Rock Collecting for Kids

Rock Collecting for Kids

by Dan R. Lynch


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Product Details

ISBN-13: 9781591937739
Publisher: Adventure Publications, Incorporated
Publication date: 04/03/2018
Pages: 80
Sales rank: 128,818
Product dimensions: 5.00(w) x 7.01(h) x 0.40(d)
Age Range: 6 - 12 Years

About the Author

Dan R. Lynch has a degree in graphic design with emphasis on photography from the University of Minnesota Duluth. But before his love of art and writing came a passion for rocks and minerals, developed during his lifetime growing up in his parents’ rock shop in Two Harbors, Minnesota. Combining the two aspects of his life seemed a natural choice, and he enjoys researching, writing about, and taking photographs of rocks and minerals. Working with his father, Bob Lynch, a respected veteran of Lake Superior’s agate-collecting community, Dan spearheads their series of rock and mineral field guides—definitive guidebooks that help amateurs “decode” the complexities of geology and mineralogy. He also takes special care to ensure that his photographs complement the text and always represent each rock or mineral exactly as it appears in person. He currently lives in Madison, Wisconsin, with his wife, Julie, where he works as a writer and photographer.

Read an Excerpt


If you want to collect rocks, it helps to know a little about geology. Geology is the study of the Earth and what it’s made of. Geology also explores the Earth’s history and how it has changed since it formed long ago.

A scientist who works in geology is called a geologist. A geologist studies rocks and minerals and everything else about the Earth beneath our feet.

Rocks and minerals are very important to understand because they make up the Earth and because we use them every day. We use rocks to build houses and walls, and we use minerals to make many things, like coins, computers, and glass. But we can also use rocks and minerals to learn amazing things, like the age of the Earth and what kinds of animals lived long ago.

Rocks and minerals are also fun to collect! By picking up rocks and writing down where you found them, you can learn a lot about geology. And you can build your collection every time you visit a new place. But you're not allowed to collect just anywhere! Check out page 126 to make sure it's OK to collect where you are. And when in doubt, ask first!

Our Earth

The Earth is always changing. The mountains, oceans, and rocks seem like they will be here forever. But they will be gone someday, and something new will be in their place. These changes happen because of the Earth’s geology.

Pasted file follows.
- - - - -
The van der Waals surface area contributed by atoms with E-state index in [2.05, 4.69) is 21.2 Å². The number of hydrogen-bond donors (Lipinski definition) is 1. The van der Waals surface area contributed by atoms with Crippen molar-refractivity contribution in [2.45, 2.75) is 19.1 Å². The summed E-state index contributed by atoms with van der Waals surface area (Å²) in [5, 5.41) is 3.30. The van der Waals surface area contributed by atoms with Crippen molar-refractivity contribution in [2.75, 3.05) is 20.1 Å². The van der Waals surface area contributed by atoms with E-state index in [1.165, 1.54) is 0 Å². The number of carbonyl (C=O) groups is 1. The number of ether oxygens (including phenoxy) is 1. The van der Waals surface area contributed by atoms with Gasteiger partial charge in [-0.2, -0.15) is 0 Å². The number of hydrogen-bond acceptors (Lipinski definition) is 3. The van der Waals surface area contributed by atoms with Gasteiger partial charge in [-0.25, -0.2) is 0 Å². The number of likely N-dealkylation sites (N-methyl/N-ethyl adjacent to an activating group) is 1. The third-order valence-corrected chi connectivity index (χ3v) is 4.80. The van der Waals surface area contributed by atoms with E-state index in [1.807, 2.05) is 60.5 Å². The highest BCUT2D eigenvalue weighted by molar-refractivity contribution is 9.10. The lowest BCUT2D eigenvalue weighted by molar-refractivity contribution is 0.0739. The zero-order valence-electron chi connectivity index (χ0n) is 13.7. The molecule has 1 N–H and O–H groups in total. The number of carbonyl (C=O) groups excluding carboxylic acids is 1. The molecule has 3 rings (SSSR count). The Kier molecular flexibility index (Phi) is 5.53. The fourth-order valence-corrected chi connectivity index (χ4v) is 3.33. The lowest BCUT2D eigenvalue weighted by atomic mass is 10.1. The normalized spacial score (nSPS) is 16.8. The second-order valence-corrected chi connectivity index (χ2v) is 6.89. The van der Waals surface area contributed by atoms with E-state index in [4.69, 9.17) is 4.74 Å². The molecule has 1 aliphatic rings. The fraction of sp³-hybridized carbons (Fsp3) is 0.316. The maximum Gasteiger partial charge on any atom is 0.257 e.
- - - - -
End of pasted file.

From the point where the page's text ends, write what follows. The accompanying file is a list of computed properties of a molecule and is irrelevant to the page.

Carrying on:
The Earth is made up of layers. The outside of the Earth, where all the plants, animals, and people live, is called the crust. The crust is like a thin, hard shell of rock on the surface of the planet. It has all the mountains, plains, oceans, and deserts that we see, but the crust is affected by the layers beneath it.

Deeper inside the Earth, there is another layer called the mantle. It is very hot and made up of melted rock. It’s so far down that we can’t dig there. The melted rock in the mantle is called magma. The mantle’s heat is like a big oven, and all of that heat causes the crust above it to move around. Sometimes the magma pushes its way up through the crust—we call that a volcano!

Deeper down, there are even hotter layers, and some of those layers are melted and others are solid. At the very center of the Earth is a hot, solid core made of metal.

When we study geology, we look at what the Earth is made of and how the inside of the Earth moves and changes. Geology also involves how the weather can change the Earth’s surface long-term. Over a long time, wind, rain, and ice can wear down rocks, and even whole mountains can be worn away!

Inside the Earth

The Crust : The ground, mountains, and the ocean are all part of the thin outer crust.

Upper Mantle : Located just underneath the crust, the upper mantle is hot and soft because it is made up of melted rock.

Lower Mantle : The lower mantle is made of rocks that won’t melt because they’re buried too deep, even though it is very hot.

Outer and Inner Core : The outer core is so hot that everything there melts and swirls around the inner core, which is made up of solid metal!

Table of Contents

All About Geology

  • Our Earth
  • Inside the Earth
  • Landforms and Tectonic Plates
  • Weathering
  • Examples of Weathering
  • Caves
  • Sinkholes, Cenotes, and More
  • Glaciers
  • Rock Formations


  • What Makes a Mineral?
  • How Minerals Form
  • Crystals
  • How Crystal Formation Happens
  • What Do Minerals Look Like?
  • The Many Forms a Mineral Can Take
  • Crystal Shapes
  • Mineral Colors
  • Streak Color
  • Luster
  • Hardness
  • Identifying Your Find (with an adult's help)
  • The Mohs Hardness Scale


  • All About Rocks
  • What’s in a Rock?
  • Rocks: What’s on the Ground and How Did It Get There?
  • Igneous Rocks
  • How Volcanoes Work
  • Cooling Down
  • Sedimentary Rocks
  • Metamorphic Rocks

How to Identify Rocks and Minerals

Rock Collecting Basics

  • Where to Look
  • Range Maps for Common Rocks
  • A Guide to Common Rocks

Mineral Collecting Basics

  • Where to Look
  • Range Maps for Common Minerals
  • A Guide to Common Minerals
  • Minerals Found Mostly in Rocks

Agates, Fossils, and Dyed Crystals

  • Rare and Popular Collectibles
  • Agates
  • Thunder Eggs
  • Geodes
  • Fluorescent Minerals
  • Fossils
  • Natural Stones Commonly Found in Rock Shops
  • Dyed Stones Commonly Found in Rock Shops
  • Dyed Minerals

Frequently Asked Questions

About Rock Collecting


Rocks and Mineral Journal

About the Author

Customer Reviews

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